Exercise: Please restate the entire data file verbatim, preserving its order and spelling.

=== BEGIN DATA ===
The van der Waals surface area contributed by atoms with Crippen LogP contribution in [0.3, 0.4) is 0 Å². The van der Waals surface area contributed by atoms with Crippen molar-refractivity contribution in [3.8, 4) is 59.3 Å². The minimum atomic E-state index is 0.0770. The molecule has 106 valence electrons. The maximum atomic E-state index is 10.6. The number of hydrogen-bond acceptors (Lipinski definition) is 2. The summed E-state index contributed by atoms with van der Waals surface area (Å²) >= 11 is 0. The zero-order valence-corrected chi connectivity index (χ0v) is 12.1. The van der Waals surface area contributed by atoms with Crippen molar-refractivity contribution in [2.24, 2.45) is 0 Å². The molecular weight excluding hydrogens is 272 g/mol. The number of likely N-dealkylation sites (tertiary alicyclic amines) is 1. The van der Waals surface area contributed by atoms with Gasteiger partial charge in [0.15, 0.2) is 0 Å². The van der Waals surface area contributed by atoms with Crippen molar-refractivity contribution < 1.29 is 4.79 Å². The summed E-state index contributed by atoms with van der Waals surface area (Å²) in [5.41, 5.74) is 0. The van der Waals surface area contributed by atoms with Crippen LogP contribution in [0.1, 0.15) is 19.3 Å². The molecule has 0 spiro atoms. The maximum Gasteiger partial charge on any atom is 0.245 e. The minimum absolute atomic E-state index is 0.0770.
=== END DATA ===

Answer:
The van der Waals surface area contributed by atoms with Crippen LogP contribution in [0.3, 0.4) is 0 Å². The van der Waals surface area contributed by atoms with Crippen molar-refractivity contribution in [3.8, 4) is 59.3 Å². The minimum atomic E-state index is 0.0770. The molecule has 106 valence electrons. The maximum atomic E-state index is 10.6. The number of hydrogen-bond acceptors (Lipinski definition) is 2. The summed E-state index contributed by atoms with van der Waals surface area (Å²) >= 11 is 0. The zero-order valence-corrected chi connectivity index (χ0v) is 12.1. The van der Waals surface area contributed by atoms with Crippen molar-refractivity contribution in [2.24, 2.45) is 0 Å². The molecular weight excluding hydrogens is 272 g/mol. The number of likely N-dealkylation sites (tertiary alicyclic amines) is 1. The van der Waals surface area contributed by atoms with Gasteiger partial charge in [0.15, 0.2) is 0 Å². The van der Waals surface area contributed by atoms with Crippen molar-refractivity contribution < 1.29 is 4.79 Å². The summed E-state index contributed by atoms with van der Waals surface area (Å²) in [5.41, 5.74) is 0. The van der Waals surface area contributed by atoms with Crippen LogP contribution in [0.1, 0.15) is 19.3 Å². The molecule has 0 spiro atoms. The maximum Gasteiger partial charge on any atom is 0.245 e. The minimum absolute atomic E-state index is 0.0770.